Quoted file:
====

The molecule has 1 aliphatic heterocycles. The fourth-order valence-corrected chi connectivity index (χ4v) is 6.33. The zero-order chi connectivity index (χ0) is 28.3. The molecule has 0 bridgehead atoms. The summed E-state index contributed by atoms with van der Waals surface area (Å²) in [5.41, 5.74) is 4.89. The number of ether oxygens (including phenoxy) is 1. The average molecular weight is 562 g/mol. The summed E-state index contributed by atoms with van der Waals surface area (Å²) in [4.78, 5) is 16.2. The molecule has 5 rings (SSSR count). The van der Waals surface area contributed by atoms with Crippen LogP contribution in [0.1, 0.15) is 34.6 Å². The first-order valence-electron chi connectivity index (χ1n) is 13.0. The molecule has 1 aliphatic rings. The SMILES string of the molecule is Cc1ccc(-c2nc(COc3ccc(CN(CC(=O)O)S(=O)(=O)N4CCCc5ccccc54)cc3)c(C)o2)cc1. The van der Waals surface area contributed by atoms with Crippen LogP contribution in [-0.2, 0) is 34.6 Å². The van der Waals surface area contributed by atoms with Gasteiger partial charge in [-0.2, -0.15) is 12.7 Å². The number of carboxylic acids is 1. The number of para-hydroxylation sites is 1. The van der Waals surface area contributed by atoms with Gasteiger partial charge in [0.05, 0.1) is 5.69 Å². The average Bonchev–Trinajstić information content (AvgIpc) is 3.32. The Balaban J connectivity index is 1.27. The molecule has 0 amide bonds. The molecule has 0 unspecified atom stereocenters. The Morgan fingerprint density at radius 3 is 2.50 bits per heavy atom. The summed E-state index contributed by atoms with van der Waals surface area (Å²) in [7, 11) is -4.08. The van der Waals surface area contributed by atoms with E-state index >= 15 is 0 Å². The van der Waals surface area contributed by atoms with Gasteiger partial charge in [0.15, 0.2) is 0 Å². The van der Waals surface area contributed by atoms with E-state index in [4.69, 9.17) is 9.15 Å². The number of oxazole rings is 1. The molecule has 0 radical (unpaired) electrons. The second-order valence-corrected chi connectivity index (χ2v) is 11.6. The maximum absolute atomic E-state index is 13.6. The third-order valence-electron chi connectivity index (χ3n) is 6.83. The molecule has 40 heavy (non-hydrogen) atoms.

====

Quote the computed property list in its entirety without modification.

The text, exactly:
The molecule has 1 aliphatic heterocycles. The fourth-order valence-corrected chi connectivity index (χ4v) is 6.33. The zero-order chi connectivity index (χ0) is 28.3. The molecule has 0 bridgehead atoms. The summed E-state index contributed by atoms with van der Waals surface area (Å²) in [5.41, 5.74) is 4.89. The number of ether oxygens (including phenoxy) is 1. The average molecular weight is 562 g/mol. The summed E-state index contributed by atoms with van der Waals surface area (Å²) in [4.78, 5) is 16.2. The molecule has 5 rings (SSSR count). The van der Waals surface area contributed by atoms with Crippen LogP contribution in [0.1, 0.15) is 34.6 Å². The first-order valence-electron chi connectivity index (χ1n) is 13.0. The molecule has 1 aliphatic rings. The SMILES string of the molecule is Cc1ccc(-c2nc(COc3ccc(CN(CC(=O)O)S(=O)(=O)N4CCCc5ccccc54)cc3)c(C)o2)cc1. The van der Waals surface area contributed by atoms with Crippen LogP contribution in [-0.2, 0) is 34.6 Å². The van der Waals surface area contributed by atoms with Gasteiger partial charge in [-0.2, -0.15) is 12.7 Å². The number of carboxylic acids is 1. The number of para-hydroxylation sites is 1. The van der Waals surface area contributed by atoms with Gasteiger partial charge in [0.05, 0.1) is 5.69 Å². The average Bonchev–Trinajstić information content (AvgIpc) is 3.32. The Balaban J connectivity index is 1.27. The molecule has 0 amide bonds. The molecule has 0 unspecified atom stereocenters. The Morgan fingerprint density at radius 3 is 2.50 bits per heavy atom. The summed E-state index contributed by atoms with van der Waals surface area (Å²) in [7, 11) is -4.08. The van der Waals surface area contributed by atoms with E-state index >= 15 is 0 Å². The van der Waals surface area contributed by atoms with Gasteiger partial charge in [0.15, 0.2) is 0 Å². The van der Waals surface area contributed by atoms with E-state index in [4.69, 9.17) is 9.15 Å². The number of oxazole rings is 1. The molecule has 0 radical (unpaired) electrons. The second-order valence-corrected chi connectivity index (χ2v) is 11.6. The maximum absolute atomic E-state index is 13.6. The third-order valence-electron chi connectivity index (χ3n) is 6.83. The molecule has 40 heavy (non-hydrogen) atoms.